6th Borough Project - Borough 2 Borough
An artfully crafted album that draws on disco, funk and house
(Delusions of Grandeur)
Despite the pair’s hectic schedules, in between numerous DJing commitments and setting up their respective Roar Groove and Fifty Fathoms Deep labels, Glasgow’s Graeme Clark and Edinburgh’s Craig Smith have still squeezed in time to collaborate on this follow-up to their 2011 debut One Night In The Borough.
First joining forces as 6th Borough Project six years ago, Clark’s best known for his own pitched down, house-meets-disco productions and re-edits as the Revenge, while Smith’s music career includes more than 20 years as a DJ and recordings for labels such as Soul Heaven and Five20East.
While the duo regularly made neat use of vocals, guitar strings and brass, chopping and looping these samples to form the basis of many of their first album’s chugging, hypnotic creations, Borough 2 Borough sees them nudge toward a more stripped-back approach.
Despite its 6th Borough Project trademark honeyed-vocal snippet, opener ‘Our Love’ feels like something of musical curveball due to its sloppy, off-kilter drums. However, next track ‘U Know U’ sees a return to more familiar territory, its entrancing synth gradually rising over a squelching bassline before dropping away, a Prince-like yelp, then heralding its return.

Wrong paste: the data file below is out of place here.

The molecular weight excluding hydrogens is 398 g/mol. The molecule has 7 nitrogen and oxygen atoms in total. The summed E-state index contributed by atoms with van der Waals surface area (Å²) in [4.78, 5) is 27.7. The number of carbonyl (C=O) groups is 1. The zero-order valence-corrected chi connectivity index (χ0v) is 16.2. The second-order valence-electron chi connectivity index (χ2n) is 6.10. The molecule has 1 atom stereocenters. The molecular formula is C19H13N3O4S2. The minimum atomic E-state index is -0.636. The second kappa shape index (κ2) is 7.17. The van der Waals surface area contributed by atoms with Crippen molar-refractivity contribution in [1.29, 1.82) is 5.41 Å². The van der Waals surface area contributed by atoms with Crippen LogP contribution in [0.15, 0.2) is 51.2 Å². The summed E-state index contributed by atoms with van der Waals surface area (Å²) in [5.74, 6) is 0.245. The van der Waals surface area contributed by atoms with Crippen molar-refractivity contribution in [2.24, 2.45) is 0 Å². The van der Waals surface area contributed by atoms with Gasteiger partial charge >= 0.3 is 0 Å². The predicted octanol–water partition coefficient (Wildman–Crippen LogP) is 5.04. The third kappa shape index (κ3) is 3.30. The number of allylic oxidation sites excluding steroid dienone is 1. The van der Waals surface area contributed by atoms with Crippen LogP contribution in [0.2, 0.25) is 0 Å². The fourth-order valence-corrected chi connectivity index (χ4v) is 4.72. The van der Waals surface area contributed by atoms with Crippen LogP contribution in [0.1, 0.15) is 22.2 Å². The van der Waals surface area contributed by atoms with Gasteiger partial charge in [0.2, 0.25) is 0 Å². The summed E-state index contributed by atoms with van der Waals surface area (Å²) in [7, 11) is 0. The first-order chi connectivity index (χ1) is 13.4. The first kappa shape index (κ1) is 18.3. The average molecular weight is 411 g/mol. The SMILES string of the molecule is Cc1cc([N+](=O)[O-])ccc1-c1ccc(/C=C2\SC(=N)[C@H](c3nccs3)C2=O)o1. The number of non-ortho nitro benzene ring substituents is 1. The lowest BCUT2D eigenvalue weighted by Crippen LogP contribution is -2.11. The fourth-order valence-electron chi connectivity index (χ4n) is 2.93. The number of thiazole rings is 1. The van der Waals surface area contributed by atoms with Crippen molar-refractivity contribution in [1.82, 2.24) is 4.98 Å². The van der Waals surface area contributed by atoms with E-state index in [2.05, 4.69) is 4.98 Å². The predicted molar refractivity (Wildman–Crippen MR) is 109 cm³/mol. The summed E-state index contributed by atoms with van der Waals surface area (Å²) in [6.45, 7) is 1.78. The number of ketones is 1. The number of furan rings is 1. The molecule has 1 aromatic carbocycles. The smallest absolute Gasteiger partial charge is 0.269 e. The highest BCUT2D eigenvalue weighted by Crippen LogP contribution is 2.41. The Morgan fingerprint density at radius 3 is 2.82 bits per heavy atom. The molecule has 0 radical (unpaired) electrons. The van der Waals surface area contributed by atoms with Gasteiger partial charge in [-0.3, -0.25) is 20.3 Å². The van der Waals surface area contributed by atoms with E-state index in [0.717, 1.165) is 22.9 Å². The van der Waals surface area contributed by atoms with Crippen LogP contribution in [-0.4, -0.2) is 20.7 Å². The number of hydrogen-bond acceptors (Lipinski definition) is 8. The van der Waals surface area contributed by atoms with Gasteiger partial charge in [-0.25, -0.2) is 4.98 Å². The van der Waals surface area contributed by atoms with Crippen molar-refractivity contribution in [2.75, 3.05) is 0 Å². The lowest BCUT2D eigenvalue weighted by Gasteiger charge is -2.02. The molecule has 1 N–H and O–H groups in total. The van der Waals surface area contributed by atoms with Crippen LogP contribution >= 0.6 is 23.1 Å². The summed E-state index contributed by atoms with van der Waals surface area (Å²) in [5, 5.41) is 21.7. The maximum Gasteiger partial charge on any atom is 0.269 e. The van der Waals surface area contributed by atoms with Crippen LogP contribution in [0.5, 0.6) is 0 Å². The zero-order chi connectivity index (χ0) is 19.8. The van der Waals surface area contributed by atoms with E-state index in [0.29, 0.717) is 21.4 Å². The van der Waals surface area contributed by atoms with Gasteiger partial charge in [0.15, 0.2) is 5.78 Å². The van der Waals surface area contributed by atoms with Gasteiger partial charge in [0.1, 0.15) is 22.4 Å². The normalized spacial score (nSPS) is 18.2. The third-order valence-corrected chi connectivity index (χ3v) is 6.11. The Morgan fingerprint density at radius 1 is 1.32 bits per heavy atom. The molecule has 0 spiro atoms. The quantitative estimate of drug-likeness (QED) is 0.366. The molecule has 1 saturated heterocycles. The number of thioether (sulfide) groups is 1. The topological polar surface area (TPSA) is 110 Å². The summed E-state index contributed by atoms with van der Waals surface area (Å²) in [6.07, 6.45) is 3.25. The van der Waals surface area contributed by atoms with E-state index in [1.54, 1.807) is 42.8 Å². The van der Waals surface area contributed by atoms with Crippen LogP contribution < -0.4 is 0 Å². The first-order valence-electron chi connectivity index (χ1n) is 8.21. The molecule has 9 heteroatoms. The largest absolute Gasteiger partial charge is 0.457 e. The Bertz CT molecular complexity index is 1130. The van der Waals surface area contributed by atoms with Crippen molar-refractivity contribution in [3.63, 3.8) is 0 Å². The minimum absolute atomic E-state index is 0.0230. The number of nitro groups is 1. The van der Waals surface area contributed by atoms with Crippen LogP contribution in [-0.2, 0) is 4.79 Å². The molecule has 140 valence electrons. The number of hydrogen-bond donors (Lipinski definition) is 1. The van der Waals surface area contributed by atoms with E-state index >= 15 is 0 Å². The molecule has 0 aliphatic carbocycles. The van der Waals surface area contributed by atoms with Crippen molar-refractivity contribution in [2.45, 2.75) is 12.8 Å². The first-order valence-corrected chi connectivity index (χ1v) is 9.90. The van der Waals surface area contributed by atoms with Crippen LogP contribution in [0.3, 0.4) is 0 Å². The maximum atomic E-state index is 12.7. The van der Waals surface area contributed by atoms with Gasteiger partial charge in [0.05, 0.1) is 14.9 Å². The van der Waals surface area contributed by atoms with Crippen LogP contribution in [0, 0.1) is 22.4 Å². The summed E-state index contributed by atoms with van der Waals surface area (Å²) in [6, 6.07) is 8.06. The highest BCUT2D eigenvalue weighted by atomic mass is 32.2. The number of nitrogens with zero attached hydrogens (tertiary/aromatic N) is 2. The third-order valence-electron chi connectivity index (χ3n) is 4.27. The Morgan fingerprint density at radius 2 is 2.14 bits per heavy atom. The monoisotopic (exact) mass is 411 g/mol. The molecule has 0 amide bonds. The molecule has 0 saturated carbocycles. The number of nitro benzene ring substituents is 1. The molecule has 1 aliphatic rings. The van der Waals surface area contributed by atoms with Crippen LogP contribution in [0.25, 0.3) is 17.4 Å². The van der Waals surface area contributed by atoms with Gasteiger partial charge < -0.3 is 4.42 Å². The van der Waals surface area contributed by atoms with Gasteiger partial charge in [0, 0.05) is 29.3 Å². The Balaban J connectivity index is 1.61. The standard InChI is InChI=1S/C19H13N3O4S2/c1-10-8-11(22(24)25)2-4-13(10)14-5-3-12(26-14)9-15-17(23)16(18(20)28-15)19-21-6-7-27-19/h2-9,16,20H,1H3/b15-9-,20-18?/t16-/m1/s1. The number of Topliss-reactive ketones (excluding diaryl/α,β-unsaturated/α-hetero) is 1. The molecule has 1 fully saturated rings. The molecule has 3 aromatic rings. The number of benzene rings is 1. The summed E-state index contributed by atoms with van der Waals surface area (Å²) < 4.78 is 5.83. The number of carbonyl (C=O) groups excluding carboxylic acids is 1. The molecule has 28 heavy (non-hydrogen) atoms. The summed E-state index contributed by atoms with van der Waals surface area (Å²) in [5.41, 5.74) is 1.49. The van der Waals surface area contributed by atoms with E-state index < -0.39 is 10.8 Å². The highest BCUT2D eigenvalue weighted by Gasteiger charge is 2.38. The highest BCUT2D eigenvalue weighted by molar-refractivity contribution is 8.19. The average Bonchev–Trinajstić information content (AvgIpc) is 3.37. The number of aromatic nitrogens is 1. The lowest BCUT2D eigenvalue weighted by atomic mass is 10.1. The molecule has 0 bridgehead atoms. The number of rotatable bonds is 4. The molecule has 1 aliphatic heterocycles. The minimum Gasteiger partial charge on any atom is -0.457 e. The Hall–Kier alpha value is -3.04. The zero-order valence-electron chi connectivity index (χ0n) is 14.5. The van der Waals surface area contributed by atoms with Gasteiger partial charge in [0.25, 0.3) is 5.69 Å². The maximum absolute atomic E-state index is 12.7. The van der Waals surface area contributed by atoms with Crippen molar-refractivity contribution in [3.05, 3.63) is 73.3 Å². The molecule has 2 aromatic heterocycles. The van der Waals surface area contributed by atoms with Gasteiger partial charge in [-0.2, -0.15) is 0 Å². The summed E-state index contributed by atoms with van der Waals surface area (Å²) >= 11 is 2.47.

A funk guitar lick, repetitive snatch of female vocal and shuffling beats shape ‘They Think It’s Over’ while both ‘In Your Arms’ and ‘Through The Night’ artfully utilise disco and funk samples to hypnotic effect. With its crawling tempo, twinkling keys and drawn out ‘why’ vocal refrain, ‘The Call Back’ is the deepest of deep house.
‘Back to Black’ utilises cowbells, rising strings and a swinging rhythm to form its musical backbone; the kind of foreboding bassline most often found on Detroit techno productions is the significant feature of ‘Read My Mind’, while ‘F.E.E.L’ and ‘The Vibes’ continue this darker musical theme.
Album closer, ‘Walk Way’ sees Clark and Smith offer a funk-fuelled finale, it’s low-slung, slapped-out bass guitar and jangling percussion later accompanied by a weaving sax line.